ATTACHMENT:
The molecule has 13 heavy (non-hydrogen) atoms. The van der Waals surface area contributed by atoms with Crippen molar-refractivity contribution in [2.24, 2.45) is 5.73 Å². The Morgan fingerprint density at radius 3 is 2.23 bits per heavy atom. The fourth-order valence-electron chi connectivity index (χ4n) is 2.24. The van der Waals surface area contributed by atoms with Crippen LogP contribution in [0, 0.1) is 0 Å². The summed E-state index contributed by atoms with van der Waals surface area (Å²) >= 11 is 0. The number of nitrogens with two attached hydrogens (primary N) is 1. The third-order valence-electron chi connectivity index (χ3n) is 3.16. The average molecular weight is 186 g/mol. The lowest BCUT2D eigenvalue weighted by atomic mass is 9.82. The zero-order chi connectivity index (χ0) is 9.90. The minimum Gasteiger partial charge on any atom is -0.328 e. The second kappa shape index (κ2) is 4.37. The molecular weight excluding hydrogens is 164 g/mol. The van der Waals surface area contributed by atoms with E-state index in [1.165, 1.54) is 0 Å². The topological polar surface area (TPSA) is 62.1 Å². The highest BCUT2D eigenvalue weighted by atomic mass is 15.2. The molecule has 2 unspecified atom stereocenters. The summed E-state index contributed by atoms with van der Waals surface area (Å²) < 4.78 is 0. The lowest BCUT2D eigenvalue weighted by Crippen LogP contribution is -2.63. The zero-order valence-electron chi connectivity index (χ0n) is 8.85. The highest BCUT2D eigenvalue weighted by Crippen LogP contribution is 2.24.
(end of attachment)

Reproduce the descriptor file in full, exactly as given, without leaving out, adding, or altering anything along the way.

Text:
The molecule has 13 heavy (non-hydrogen) atoms. The van der Waals surface area contributed by atoms with Crippen molar-refractivity contribution in [2.24, 2.45) is 5.73 Å². The Morgan fingerprint density at radius 3 is 2.23 bits per heavy atom. The fourth-order valence-electron chi connectivity index (χ4n) is 2.24. The van der Waals surface area contributed by atoms with Crippen LogP contribution in [0, 0.1) is 0 Å². The summed E-state index contributed by atoms with van der Waals surface area (Å²) >= 11 is 0. The number of nitrogens with two attached hydrogens (primary N) is 1. The third-order valence-electron chi connectivity index (χ3n) is 3.16. The average molecular weight is 186 g/mol. The lowest BCUT2D eigenvalue weighted by atomic mass is 9.82. The zero-order chi connectivity index (χ0) is 9.90. The minimum Gasteiger partial charge on any atom is -0.328 e. The second kappa shape index (κ2) is 4.37. The molecular weight excluding hydrogens is 164 g/mol. The van der Waals surface area contributed by atoms with E-state index in [1.165, 1.54) is 0 Å². The topological polar surface area (TPSA) is 62.1 Å². The highest BCUT2D eigenvalue weighted by atomic mass is 15.2. The molecule has 2 unspecified atom stereocenters. The summed E-state index contributed by atoms with van der Waals surface area (Å²) < 4.78 is 0. The lowest BCUT2D eigenvalue weighted by Crippen LogP contribution is -2.63. The zero-order valence-electron chi connectivity index (χ0n) is 8.85. The highest BCUT2D eigenvalue weighted by Crippen LogP contribution is 2.24.